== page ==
The Story of the Charleston Whale

The North Atlantic rightwhale skeleton hangs prominently in the museum’s lobby.

The Charleston Museum has many exhibits which have become fixtures in the minds of visitors. Items and creatures that spark the imagination and leave a lifelong impression. Few have been leaving such an impression as the North Atlantic right whale that hangs in the Museum’s lobby, as it has been a feature of the Museum since it was acquired by then curator Dr. Gabriel E. Manigault in 1880.

The story of the collection of this whale is a snapshot in the changing mentality of how we treat these creatures. When this adolescent made its way into the harbor on January 7th, 1880, it instantly piqued the interest of the local Charlestonians. Although right whales migrate along the eastern coast of the United States, to have one make its way into the harbor was unheard of. Many took to their boats to pursue the animal, at one point amassing a fleet of 60 or so seacraft ranging from rowboats to tugboats, all to be a part of the spectacle. 

Although whaling is not really a feature of Charleston commerce, the prospect of killing the animal for its oil was likely a factor for it being hunted so fervently. However, as a consequence, tools for efficient whale hunting were likely not locally available. Instead, many of these “whalers of convenience” utilized whatever they had on hand. Records indicate that many used improvised spears and guns, which due to not being manufactured for the task, likely extended the hunt longer than it would typically be.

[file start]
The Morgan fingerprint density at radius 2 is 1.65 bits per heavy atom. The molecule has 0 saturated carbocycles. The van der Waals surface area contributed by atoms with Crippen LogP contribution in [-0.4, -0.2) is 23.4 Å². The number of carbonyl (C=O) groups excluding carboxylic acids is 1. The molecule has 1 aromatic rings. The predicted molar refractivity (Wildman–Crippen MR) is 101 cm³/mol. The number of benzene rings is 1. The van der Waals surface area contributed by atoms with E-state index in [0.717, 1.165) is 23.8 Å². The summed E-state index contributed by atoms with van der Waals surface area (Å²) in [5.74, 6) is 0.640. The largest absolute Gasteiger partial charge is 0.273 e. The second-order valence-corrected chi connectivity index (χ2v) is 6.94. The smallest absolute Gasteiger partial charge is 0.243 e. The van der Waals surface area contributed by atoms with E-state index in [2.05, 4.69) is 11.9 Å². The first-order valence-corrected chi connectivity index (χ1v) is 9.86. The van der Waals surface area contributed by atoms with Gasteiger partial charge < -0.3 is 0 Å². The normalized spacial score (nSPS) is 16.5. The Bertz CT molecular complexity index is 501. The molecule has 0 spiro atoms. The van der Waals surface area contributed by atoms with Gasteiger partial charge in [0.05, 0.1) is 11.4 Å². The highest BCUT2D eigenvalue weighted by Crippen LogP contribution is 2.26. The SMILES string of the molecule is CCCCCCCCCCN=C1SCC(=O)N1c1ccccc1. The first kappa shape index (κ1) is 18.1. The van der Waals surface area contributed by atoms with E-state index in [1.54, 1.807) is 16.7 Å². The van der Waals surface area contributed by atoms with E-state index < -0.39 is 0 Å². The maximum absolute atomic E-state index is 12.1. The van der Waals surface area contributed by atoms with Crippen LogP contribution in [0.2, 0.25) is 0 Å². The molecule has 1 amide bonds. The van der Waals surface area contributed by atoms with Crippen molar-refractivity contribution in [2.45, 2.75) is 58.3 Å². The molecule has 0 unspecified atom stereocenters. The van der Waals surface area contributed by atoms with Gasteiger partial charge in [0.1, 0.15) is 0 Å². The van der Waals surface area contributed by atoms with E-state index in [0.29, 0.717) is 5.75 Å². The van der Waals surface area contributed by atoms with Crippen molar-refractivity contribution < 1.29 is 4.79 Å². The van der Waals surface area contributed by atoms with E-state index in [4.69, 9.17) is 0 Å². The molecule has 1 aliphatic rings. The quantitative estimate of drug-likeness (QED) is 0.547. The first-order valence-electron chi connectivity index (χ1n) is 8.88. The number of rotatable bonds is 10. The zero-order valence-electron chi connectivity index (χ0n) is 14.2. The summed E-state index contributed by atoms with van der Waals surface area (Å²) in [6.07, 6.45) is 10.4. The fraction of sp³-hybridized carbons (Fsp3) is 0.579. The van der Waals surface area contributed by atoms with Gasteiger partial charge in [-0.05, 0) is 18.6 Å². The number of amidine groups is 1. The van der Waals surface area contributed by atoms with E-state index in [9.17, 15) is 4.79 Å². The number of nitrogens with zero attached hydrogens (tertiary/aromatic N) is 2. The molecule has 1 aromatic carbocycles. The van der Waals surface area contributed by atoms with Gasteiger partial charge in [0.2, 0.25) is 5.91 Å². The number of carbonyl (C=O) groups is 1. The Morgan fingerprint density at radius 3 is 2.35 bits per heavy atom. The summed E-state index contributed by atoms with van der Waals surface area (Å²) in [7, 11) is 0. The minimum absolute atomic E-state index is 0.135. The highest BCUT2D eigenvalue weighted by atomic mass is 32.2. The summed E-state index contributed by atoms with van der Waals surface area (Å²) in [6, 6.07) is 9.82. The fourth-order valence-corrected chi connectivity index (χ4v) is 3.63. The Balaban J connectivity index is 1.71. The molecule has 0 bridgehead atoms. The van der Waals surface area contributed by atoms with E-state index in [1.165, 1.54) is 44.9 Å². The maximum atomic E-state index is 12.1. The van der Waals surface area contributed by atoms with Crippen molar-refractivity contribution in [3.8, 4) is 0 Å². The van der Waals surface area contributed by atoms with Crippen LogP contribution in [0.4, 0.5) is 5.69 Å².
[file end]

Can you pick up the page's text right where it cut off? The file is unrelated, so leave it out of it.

Eventually, the whale succumbed and was collected as well as exhibited. Onlookers could come see the animal for twenty-five cents. After it had made its rounds across the city, the specimen was acquired by Manigault for preparation and permanent exhibition.

Today, whaling is no longer a factor affecting North Atlantic right whales. Right whales are a protected species but unfortunately their numbers never rebounded from the impacts of whaling.  It  is estimated that the entire population of North Atlantic right whales is less than 350 individuals. Like other whales, a lot of their decline is tied to changing global temperatures as well as having their lives disrupted by human activity. These two factors have begun to work in tandem as warming temperatures have pushed the whale’s prey into areas where they are more likely to come into contact with human ships leading to vessel strikes or the animals becoming entangled in fishing nets.

Matthew Gibson
Curator of Natural History